23. ^ Rayner, Stuart (3 September 2016). "Newcastle Eagles hoping to build for Europe – and pre-season tournament is foundation". nechronicle. Retrieved 13 July 2017.
  24. ^ "British Basketball League hopeful clubs will return to Europe, with more money behind them | Featured News| News | Sportcal". www.sportcal.com. Retrieved 13 July 2017.
  25. ^ "'Success is easy to measure. It's shiny, it's silver and you hold it up': New Glasgow Rocks owner Duncan Smillie sets out his stall". HeraldScotland. Retrieved 13 July 2017.
  26. ^ Richard Spiller (2008). "Heat off to winning start". getSurrey.co.uk. Retrieved 8 November 2010.
  27. ^ "Frequently Asked Questions". BBL.org.uk. 2012. Retrieved 19 September 2012.
  28. ^ Richard Taylor (8 September 1998). "How Murdoch has changed the face of British sport". The Independent. London. Retrieved 11 December 2009.
  29. ^ "Jets count cost of digital crash". Chester Chronicle. 23 January 2004.
  30. ^ Mark Woods (2008). "Basketball back on the box". Sunday Mail. Retrieved 17 February 2008.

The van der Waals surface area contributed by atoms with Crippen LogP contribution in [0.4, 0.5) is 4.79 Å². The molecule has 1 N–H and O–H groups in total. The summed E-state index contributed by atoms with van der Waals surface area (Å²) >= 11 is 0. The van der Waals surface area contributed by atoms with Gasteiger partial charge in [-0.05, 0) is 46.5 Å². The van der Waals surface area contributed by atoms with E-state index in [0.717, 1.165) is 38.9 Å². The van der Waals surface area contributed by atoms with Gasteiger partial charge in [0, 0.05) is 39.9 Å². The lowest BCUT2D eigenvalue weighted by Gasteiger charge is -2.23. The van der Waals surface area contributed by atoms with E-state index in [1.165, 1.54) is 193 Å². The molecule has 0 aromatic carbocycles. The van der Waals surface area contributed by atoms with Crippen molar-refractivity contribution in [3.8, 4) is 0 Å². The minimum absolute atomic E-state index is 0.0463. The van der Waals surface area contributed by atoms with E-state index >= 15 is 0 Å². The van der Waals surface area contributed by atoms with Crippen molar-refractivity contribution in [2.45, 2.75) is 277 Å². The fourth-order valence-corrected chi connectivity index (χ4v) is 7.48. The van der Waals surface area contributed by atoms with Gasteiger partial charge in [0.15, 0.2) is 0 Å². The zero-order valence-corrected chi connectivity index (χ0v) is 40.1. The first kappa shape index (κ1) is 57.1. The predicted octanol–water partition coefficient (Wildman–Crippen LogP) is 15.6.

31. ^ "British Basketball League". BBL. 4 November 2016. Retrieved 8 November 2016.
  32. ^ "Sky falls in for BBL TV coverage". MVP247.com. Retrieved 23 September 2013.
  33. ^ "Thirty-two BBL and WBBL games to be broadcast live on BBC Sport | BBL". bbl.org.uk. Archived from the original on 4 January 2018. Retrieved 9 December 2016.
  34. ^ "BBL and Perform sign major media deal | BBL". bbl.org.uk. Archived from the original on 12 November 2017. Retrieved 9 December 2016.
  35. ^ "All BBL games now available via LiveBasketball.TV. | BBL". bbl.org.uk. Archived from the original on 12 November 2017. Retrieved 9 December 2016.
  36. ^ "BBL Announce Deal with UniLad for Weekly Facebook Stream". hoopsfix.com.

External linksEdit